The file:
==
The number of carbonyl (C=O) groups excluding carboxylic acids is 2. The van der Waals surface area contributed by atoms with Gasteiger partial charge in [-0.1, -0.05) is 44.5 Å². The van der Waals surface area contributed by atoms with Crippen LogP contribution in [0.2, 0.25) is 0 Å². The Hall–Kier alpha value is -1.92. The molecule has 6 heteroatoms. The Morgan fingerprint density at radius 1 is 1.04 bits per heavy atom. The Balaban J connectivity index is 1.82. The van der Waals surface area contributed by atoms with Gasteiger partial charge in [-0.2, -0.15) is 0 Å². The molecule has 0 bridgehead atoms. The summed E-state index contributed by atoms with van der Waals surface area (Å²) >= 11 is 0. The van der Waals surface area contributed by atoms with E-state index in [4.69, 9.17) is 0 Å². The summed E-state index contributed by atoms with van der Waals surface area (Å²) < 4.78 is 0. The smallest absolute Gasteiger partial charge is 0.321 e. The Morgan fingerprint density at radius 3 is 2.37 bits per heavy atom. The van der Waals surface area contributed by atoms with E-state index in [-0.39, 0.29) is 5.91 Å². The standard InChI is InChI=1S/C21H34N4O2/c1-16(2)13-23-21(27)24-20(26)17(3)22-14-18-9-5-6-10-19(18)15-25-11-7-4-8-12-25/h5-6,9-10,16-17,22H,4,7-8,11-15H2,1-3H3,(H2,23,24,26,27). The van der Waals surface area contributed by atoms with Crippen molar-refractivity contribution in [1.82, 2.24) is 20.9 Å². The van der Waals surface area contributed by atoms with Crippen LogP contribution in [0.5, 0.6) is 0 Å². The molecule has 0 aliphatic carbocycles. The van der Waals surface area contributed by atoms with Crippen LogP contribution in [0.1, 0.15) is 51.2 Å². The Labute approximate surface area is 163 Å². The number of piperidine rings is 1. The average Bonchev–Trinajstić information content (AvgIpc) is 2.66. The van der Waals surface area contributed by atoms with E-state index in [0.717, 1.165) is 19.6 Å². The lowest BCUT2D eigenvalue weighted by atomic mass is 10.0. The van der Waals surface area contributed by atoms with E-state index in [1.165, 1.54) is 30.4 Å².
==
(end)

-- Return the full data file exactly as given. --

The number of carbonyl (C=O) groups excluding carboxylic acids is 2. The van der Waals surface area contributed by atoms with Gasteiger partial charge in [-0.1, -0.05) is 44.5 Å². The van der Waals surface area contributed by atoms with Crippen LogP contribution in [0.2, 0.25) is 0 Å². The Hall–Kier alpha value is -1.92. The molecule has 6 heteroatoms. The Morgan fingerprint density at radius 1 is 1.04 bits per heavy atom. The Balaban J connectivity index is 1.82. The van der Waals surface area contributed by atoms with Gasteiger partial charge in [-0.2, -0.15) is 0 Å². The molecule has 0 bridgehead atoms. The summed E-state index contributed by atoms with van der Waals surface area (Å²) >= 11 is 0. The van der Waals surface area contributed by atoms with E-state index in [4.69, 9.17) is 0 Å². The summed E-state index contributed by atoms with van der Waals surface area (Å²) < 4.78 is 0. The smallest absolute Gasteiger partial charge is 0.321 e. The Morgan fingerprint density at radius 3 is 2.37 bits per heavy atom. The van der Waals surface area contributed by atoms with E-state index in [-0.39, 0.29) is 5.91 Å². The standard InChI is InChI=1S/C21H34N4O2/c1-16(2)13-23-21(27)24-20(26)17(3)22-14-18-9-5-6-10-19(18)15-25-11-7-4-8-12-25/h5-6,9-10,16-17,22H,4,7-8,11-15H2,1-3H3,(H2,23,24,26,27). The van der Waals surface area contributed by atoms with Crippen molar-refractivity contribution in [1.82, 2.24) is 20.9 Å². The van der Waals surface area contributed by atoms with Crippen LogP contribution in [0.5, 0.6) is 0 Å². The molecule has 0 aliphatic carbocycles. The van der Waals surface area contributed by atoms with Crippen LogP contribution in [0.1, 0.15) is 51.2 Å². The Labute approximate surface area is 163 Å². The number of piperidine rings is 1. The average Bonchev–Trinajstić information content (AvgIpc) is 2.66. The van der Waals surface area contributed by atoms with E-state index in [0.717, 1.165) is 19.6 Å². The lowest BCUT2D eigenvalue weighted by atomic mass is 10.0. The van der Waals surface area contributed by atoms with E-state index in [1.165, 1.54) is 30.4 Å².